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In Loving Memory
Written on 12.03.03, at 2:16 am
Two weeks ago, we buried my Grandmother on Friday, November 21st.

She was born on Tuesday, April 24th, 1923, and passed away on Tuesday, November 18th, 2003.

Her name was Mary.

She lived for 80 years.

She lived through 15 Presidents.

She lived through The Great Depression.

She lived through World War II, while her future husband flew fighter planes over Japan.

She was married for 57 years.

She voted Democrat. Always.

She had one son.

She loved M&M’s. There was always a full jar next to her couch. In her last year, she’d complain that she couldn’t eat M&M’s anymore because the smell made her nauseous. This was a side-effect to her chemotherapy. She didn’t mind that she had lost over 50 pounds, or that her hair was falling out. She was just sad that she could no longer eat her M&M’s.

She’d freeze my Snickers bars, and cut them into bite-sized pieces for me, years before it would become shtick on Seinfeld.

She watched ‘Days of Our Lives’ religiously. Every day, for decades.

She had curly grey hair.

She’d take me to Mass, and we’d sneak out after Communion – to beat the rush.

She’d go to BINGO, and always brought back donuts for me.

She read. More than anyone I’ve ever known. She’d go to the library and take out 5-6 books at a time, finish them all in a few days, and do it all over again. She made me want to read, taking me to the library with the fountain in the lobby, and letting me pick out any book(s) I wanted.

She had dentures, and I always loved watching her take them out, because she looked so funny without them.

She drank whiskey sours.

She let me stay up as late as I wanted.

She typed everything. Even into 2003, when typewriters were antiquated relics, she could be found seated at her typewriter, clicking away, thumbing her nose at the computer in the den.

She loved roses, and had bushes in front of her house.

She made awful cookies, which she’d send to me at Christmas time.

She had no patience for Republicans. She and I would gang up on my father when it came to politics.

She cared for her mother for twenty years, until she passed away in 1999.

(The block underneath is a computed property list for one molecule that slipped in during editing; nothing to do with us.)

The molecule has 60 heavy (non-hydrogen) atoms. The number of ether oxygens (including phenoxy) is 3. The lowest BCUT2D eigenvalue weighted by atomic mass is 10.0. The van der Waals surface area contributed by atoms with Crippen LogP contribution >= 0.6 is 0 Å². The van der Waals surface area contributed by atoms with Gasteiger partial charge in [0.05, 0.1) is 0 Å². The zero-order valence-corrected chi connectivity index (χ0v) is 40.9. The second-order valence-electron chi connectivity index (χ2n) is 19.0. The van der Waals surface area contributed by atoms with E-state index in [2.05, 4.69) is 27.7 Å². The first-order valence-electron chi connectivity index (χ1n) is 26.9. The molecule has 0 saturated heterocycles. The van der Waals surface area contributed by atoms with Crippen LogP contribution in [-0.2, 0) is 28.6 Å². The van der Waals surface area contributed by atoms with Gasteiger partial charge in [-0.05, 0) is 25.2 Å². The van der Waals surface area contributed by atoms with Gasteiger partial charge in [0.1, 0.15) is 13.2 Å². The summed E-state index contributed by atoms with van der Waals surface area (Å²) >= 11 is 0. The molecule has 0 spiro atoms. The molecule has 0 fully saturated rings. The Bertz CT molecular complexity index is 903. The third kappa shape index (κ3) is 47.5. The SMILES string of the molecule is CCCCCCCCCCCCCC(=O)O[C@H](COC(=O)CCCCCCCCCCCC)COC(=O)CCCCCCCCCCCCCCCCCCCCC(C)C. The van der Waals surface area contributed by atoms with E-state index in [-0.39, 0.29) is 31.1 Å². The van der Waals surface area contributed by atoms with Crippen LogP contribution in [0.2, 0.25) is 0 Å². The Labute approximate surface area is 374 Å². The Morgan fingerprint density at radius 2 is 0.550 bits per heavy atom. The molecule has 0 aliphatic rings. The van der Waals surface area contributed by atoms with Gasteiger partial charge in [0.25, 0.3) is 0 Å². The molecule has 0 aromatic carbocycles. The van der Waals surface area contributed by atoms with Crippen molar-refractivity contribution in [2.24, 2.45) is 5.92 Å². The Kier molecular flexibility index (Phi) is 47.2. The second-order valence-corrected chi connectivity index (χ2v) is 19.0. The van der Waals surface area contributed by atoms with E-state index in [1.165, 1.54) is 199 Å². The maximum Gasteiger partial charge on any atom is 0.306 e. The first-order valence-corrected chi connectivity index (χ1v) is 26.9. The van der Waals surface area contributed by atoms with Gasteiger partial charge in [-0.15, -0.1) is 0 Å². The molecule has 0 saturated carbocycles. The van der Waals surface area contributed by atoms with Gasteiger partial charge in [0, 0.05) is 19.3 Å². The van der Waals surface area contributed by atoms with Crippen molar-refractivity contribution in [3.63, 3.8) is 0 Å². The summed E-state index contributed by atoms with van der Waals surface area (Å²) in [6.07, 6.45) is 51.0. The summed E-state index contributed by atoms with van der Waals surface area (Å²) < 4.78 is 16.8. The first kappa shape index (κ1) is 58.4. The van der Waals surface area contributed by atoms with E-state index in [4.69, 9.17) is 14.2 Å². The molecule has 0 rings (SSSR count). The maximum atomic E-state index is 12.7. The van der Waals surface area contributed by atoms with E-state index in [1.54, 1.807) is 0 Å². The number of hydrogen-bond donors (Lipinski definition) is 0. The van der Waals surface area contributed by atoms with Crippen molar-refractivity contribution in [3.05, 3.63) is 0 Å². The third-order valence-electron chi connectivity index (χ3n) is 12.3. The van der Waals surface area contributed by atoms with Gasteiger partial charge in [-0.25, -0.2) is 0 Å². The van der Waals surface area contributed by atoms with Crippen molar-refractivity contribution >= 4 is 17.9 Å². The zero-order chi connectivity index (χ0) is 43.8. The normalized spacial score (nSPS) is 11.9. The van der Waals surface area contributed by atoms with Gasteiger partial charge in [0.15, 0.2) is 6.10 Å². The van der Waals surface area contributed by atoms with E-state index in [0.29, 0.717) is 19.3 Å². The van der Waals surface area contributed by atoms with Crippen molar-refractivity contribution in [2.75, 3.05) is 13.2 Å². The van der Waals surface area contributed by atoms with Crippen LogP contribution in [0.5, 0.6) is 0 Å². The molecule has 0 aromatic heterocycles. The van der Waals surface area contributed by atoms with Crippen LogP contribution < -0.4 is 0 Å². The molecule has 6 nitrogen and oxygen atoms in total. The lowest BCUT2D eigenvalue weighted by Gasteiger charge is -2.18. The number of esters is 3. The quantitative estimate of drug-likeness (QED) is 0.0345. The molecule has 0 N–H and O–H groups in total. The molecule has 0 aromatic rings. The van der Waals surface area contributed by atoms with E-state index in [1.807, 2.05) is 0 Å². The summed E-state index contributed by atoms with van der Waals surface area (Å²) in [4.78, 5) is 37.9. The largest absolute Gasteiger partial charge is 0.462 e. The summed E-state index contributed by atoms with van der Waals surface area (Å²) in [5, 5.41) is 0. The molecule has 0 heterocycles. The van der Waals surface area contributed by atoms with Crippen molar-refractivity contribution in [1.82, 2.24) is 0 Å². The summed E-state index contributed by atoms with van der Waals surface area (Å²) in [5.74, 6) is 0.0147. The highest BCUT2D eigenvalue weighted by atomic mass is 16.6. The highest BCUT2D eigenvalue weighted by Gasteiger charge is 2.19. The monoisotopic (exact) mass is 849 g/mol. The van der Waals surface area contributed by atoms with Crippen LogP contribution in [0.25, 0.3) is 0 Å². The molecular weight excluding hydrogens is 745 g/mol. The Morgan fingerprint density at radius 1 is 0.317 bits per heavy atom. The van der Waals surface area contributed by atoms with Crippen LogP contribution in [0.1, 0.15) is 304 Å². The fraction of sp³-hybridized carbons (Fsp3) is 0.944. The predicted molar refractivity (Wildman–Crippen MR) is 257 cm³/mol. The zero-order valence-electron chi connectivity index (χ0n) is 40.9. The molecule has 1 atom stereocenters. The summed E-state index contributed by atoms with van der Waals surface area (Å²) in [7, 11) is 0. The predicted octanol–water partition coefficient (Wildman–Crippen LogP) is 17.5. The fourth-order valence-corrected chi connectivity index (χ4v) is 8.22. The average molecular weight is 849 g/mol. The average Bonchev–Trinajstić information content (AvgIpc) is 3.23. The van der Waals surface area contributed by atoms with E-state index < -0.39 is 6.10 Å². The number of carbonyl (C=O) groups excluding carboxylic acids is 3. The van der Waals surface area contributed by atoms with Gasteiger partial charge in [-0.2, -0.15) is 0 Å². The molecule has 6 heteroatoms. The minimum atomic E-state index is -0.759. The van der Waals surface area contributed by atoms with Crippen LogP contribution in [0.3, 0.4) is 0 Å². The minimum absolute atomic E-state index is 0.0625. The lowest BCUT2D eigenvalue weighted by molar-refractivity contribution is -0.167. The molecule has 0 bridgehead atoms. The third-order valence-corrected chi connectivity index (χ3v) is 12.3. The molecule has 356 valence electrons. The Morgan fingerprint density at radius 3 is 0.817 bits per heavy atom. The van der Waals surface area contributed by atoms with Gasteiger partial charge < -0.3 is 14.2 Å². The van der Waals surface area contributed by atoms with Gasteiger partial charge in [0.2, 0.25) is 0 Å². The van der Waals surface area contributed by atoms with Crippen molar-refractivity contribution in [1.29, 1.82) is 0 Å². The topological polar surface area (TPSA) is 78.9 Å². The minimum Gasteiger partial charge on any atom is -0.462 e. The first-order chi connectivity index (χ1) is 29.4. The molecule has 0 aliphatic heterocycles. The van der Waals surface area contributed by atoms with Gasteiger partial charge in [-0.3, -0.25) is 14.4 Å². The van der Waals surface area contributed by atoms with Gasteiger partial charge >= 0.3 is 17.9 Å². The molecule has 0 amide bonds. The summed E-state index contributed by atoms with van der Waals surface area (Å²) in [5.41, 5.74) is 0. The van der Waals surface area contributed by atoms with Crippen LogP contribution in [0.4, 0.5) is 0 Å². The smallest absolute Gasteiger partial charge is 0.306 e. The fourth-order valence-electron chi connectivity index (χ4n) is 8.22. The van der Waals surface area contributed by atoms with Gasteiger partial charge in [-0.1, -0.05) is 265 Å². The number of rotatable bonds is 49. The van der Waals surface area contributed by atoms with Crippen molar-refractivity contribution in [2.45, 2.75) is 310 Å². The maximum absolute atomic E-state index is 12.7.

She’d save labels, UPC symbols, proof-of-purchase’s, and get all the cheesy promotional items the company’s offer when you send those in.

She loved Christmas, and she loved decorating her tree.

She collected Campbell’s Soup ornaments. She had every one for at least the past twenty years.

She was patient with me.

She did crossword puzzles.

She drank coffee and ate bacon and didn’t care about ‘diets.’

She liked Klondike bars.

She respected the sanctity of Lunch, and insisted that it be a sit-down meal with as many dining options as there were meats in her fridge.

She made me squeegee-dry the shower doors after I used it.

She liked figurines of birds.

She fed me corned beef and hash.

She’d laugh a lot, and loudly. Her laugh was unmistakable.

She had breast cancer which had metastasized to her lungs.

I didn’t cry at the viewing, or the funeral. Not one tear. This was because I was happy for her. I was happy that she was at peace now, that she was still, that there were no more tubes, or pills, or biopsies. She was laying there with her hands folded, eyes closed, just like she’d look when she would nap.

When I did cry was the last time that I saw her alive. It was in the intensive care unit of St. Anthony’s hospital about two months ago. She was strapped down to the bed because the pain was causing her to writhe around so much. She wasn’t at all cognitive because of all the medication she was on, and she had feeding tubes, IV’s, a ventilator, and at least half a dozen other tubes taking things to and from her body. Her eyes would open and close, occasionally fixing their gaze on something, but when I saw them, there was no recognition. I cried because I’d never seen her like that. She was weak, frail, and dying. My whole life she’d been a big, loud, larger-than-life personality who I’d looked up to. I was sobbing, and remember feeling ashamed because my Grandfather was standing there with me, where he’d been since she went into the hospital. He was calm and serene, looking at her with the same loving expression he probably had on their wedding day. He’d rub her legs and kept the tubes out of her way, and smile at her, the same way he smiled at her when they closed the casket. It made me hurt badly to see this dynamic between them. I cried for my lack of comprehension. To see more than fifty-seven years of love in action, and to not be able to connect with it. I realized at that time that I had absolutely no idea as to the concept of what love is. Those are the parts that people don’t ponder much, are they? We know how to say “I love you”, and how to act upon the feeling of love, but who thinks about the end? What does it take to look at someone you’ve built your life with for sixty years, and watch as they leave you? What does that take from you? Where do you get the strength? It’s from this undefined, mythical level of love. The kind that only those who have it understand. An absolute, unwavering connection of two souls who were custom-tailored for one another right from the beginning of time, and I believe in it, because I saw it. Next time you see a pair of eightysomethings sitting on a bench somewhere, holding hands, and staring at nothing, watch them for a while.

You’ll see it too.


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